Excavations of 1958, 1959 and 1967 on the round barrow at Trowse produced evidence of four probable graves, three radiocarbon dated to the 2nd millennium bc, The barrow is related to known Neolithic and Bronze Age sites and other cropmarks in the area.
An undated linear earthwork crossed Horning peninsula, from the River Bure to Horning marshes. It was recorded in the last century, and recent fieldwork, with aerial photographs, has been used to suggest reasons for its existence.
The eight best-preserved deserted medieval village sites of Norfolk are described here. There are detailed descriptions of the earthworks and ruined churches where they exist, along with all the documentary evidence.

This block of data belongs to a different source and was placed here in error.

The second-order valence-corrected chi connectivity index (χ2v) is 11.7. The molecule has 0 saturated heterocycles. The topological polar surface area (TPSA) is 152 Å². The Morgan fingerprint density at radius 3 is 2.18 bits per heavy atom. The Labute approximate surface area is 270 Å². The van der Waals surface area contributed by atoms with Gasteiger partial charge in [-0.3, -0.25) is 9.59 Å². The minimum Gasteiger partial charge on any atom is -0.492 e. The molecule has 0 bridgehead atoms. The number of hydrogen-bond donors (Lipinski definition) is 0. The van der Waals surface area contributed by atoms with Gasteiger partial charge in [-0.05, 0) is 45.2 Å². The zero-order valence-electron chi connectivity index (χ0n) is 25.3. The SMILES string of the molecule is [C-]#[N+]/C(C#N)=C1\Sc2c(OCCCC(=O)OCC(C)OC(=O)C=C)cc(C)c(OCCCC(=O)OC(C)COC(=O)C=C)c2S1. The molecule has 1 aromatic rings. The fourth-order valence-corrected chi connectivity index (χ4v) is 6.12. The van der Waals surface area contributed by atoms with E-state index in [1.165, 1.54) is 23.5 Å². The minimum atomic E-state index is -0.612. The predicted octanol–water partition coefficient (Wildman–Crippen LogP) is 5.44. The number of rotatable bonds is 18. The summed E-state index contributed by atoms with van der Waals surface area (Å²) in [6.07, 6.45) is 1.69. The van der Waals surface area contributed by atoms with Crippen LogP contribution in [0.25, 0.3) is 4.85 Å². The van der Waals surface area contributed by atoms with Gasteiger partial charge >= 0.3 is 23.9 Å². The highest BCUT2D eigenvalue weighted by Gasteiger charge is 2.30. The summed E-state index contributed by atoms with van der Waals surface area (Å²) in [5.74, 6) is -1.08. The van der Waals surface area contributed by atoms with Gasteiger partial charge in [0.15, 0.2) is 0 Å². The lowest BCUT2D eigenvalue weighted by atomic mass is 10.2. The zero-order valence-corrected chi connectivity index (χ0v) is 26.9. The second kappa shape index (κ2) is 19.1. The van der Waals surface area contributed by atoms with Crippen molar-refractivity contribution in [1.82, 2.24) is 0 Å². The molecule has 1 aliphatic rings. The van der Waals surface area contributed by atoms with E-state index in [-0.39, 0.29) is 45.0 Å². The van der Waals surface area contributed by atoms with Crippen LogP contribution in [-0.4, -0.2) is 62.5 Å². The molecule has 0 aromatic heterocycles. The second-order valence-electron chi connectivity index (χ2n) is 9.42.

A medieval hamlet at Cotes, in the parish of Sporle, is described. The documentary evidence shows that one holding within it was called Petygards and it is suggested that Cotes was a late medieval colonisation on the edge of the common.
The remains of several medieval merchants’ houses in Queen Street and King Street, King’s Lynn are described. Architectural descriptions are accompanied by the results of archaeological investigations.
B. Cushion, A. Davison, F. Healy, M. Hughes, H. Richmond, E. Rose, P. Wade-Martins et al., 1982. 'Norfolk: Trowse, Horning, Deserted Medieval Villages, Kings Lynn', East Anglian Archaeology 14